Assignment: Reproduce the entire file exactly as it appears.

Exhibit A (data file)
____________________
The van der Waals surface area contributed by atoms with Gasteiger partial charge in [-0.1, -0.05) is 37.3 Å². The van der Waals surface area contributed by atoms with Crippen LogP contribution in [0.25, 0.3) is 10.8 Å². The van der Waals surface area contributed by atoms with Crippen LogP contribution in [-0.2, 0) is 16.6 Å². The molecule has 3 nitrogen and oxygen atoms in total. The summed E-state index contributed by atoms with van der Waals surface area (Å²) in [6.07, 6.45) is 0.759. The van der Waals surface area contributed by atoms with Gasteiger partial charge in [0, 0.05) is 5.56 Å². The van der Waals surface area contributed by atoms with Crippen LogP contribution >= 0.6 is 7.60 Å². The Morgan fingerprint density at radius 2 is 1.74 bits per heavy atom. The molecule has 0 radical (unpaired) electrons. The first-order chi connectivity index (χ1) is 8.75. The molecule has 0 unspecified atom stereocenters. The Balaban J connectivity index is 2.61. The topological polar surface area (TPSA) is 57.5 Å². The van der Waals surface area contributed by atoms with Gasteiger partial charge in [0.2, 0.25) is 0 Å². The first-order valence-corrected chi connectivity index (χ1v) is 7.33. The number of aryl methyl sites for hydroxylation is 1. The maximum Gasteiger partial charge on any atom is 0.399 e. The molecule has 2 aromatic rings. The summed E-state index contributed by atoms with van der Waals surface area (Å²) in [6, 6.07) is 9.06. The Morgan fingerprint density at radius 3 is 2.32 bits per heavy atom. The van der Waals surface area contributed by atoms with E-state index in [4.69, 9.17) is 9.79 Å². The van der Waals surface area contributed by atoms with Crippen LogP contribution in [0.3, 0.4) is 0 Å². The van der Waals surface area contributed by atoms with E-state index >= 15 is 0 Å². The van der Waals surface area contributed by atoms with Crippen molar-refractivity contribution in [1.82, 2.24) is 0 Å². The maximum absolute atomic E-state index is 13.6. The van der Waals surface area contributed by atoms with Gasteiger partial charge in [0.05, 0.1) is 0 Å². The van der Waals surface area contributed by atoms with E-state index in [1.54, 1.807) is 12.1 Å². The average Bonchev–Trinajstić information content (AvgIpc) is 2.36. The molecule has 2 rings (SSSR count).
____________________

The van der Waals surface area contributed by atoms with Gasteiger partial charge in [-0.1, -0.05) is 37.3 Å². The van der Waals surface area contributed by atoms with Crippen LogP contribution in [0.25, 0.3) is 10.8 Å². The van der Waals surface area contributed by atoms with Crippen LogP contribution in [-0.2, 0) is 16.6 Å². The molecule has 3 nitrogen and oxygen atoms in total. The summed E-state index contributed by atoms with van der Waals surface area (Å²) in [6.07, 6.45) is 0.759. The van der Waals surface area contributed by atoms with Gasteiger partial charge in [0, 0.05) is 5.56 Å². The van der Waals surface area contributed by atoms with Crippen LogP contribution >= 0.6 is 7.60 Å². The Morgan fingerprint density at radius 2 is 1.74 bits per heavy atom. The molecule has 0 radical (unpaired) electrons. The first-order chi connectivity index (χ1) is 8.75. The molecule has 0 unspecified atom stereocenters. The Balaban J connectivity index is 2.61. The topological polar surface area (TPSA) is 57.5 Å². The van der Waals surface area contributed by atoms with Gasteiger partial charge in [0.2, 0.25) is 0 Å². The first-order valence-corrected chi connectivity index (χ1v) is 7.33. The number of aryl methyl sites for hydroxylation is 1. The maximum Gasteiger partial charge on any atom is 0.399 e. The molecule has 2 aromatic rings. The summed E-state index contributed by atoms with van der Waals surface area (Å²) in [6, 6.07) is 9.06. The Morgan fingerprint density at radius 3 is 2.32 bits per heavy atom. The van der Waals surface area contributed by atoms with E-state index in [4.69, 9.17) is 9.79 Å². The van der Waals surface area contributed by atoms with Crippen LogP contribution in [0.3, 0.4) is 0 Å². The van der Waals surface area contributed by atoms with E-state index >= 15 is 0 Å². The van der Waals surface area contributed by atoms with Crippen molar-refractivity contribution in [1.82, 2.24) is 0 Å². The maximum absolute atomic E-state index is 13.6. The van der Waals surface area contributed by atoms with Gasteiger partial charge in [0.05, 0.1) is 0 Å². The van der Waals surface area contributed by atoms with E-state index in [1.54, 1.807) is 12.1 Å². The average Bonchev–Trinajstić information content (AvgIpc) is 2.36. The molecule has 2 rings (SSSR count).